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Exiting Corporate, Inspiring Women Entrepreneurs, and Juggling it All - Episode 14

Erin Carpenter
Jun 13, 2018 5:28:16 AM
Are you working in corporate, wondering if moving into entrepreneurship is worth the risk of losing your financial stability? It’s a common objection we hear about franchise ownership, and one that makes sense! It’s hard to leave something you know so well, and something that’s provided for you and your family for years.

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Real Story: Lisane’s Transition from Corporate to Business Ownership

If worry about leaving corporate is what’s stopping you from pursuing your passion, you need to meet Lisane Basquiat. Lisane is the owner of Hera Hub Carlsbad (as well as two other businesses), which is a licensed concept - similar to but not exactly the same as a franchise.

Lisane worked for 23 years in the corporate environment for several Fortune 500 companies. She would lead business transformation projects and organizational change management projects. These were large-scale, enterprise-wide projects.  

She enjoyed the work, and spent the last 5 years of the corporate career knowing that she’d had a good experience but that she certainly wanted to do something more aligned with her skill set and passion, something she believed would have more impact.

While working in corporate, Lisane had also been acting as a mentor and business coach, and in 2008 she decided to leave her corporate job and build out her coaching practice.

Years later, Lisane moved to San Diego. She loved the area, but didn’t know anyone and sought a community. Luckily, she was soon introduced to Hera Hub, a female-focused co-working space and business accelerator. Hera Hub offers space to get work done, community to work along and collaborate with, and programming that focuses on educational opportunities for female entrepreneurs to learn and practice different aspects of a business.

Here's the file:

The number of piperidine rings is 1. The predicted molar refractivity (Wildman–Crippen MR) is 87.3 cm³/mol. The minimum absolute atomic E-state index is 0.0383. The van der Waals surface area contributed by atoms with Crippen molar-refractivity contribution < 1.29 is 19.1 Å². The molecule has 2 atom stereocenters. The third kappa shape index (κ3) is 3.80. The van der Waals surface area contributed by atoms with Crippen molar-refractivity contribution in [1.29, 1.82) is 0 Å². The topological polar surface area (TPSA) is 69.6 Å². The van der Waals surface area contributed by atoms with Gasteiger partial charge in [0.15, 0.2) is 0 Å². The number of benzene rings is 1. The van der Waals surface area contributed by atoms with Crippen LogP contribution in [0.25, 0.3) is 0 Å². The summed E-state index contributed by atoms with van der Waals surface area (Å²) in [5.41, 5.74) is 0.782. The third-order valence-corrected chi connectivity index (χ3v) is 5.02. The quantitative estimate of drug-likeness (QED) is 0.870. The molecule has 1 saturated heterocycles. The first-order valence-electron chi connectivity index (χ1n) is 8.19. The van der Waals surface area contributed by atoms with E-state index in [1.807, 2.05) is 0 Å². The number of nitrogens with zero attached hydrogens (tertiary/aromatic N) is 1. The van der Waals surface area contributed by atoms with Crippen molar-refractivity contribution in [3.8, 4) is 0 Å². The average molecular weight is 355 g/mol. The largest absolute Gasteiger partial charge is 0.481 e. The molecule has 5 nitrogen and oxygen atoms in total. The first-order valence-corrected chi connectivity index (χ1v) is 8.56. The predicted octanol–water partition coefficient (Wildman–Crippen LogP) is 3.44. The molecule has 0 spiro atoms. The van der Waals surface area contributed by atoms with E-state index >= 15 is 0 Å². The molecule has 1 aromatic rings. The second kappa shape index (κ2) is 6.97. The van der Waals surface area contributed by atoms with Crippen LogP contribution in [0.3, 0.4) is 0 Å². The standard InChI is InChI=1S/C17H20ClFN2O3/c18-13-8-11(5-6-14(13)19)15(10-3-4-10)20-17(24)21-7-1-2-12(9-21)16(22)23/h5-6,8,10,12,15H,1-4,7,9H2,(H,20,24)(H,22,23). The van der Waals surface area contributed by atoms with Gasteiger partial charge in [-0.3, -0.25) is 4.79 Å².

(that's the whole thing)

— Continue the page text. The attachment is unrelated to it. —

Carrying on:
Hera Hub was the community she had been searching for.

Soon, Lisane was offered the opportunity to buy the license to own Hera Hub Carlsbad. She was immediately interested because she had been an entrepreneur for years and really enjoyed helping women to live their dreams so they could do more of what they want to do vs. doing what they have to do. The opportunity to lead and facilitate that at Hera Hub Carlsbad was really exciting.

She decided to seize the opportunity had has been the owner of Hera Hub Carlsbad for just over a year now, and couldn’t be happier.

Here’s how her life has changed. When she worked in a corporate job, Lisane would get up in the morning, roll out of bed, and her day would start immediately - sometimes even before her feet hit the ground. She’d rush around all day, doing her best to balance time with her family with her role as a full time employee.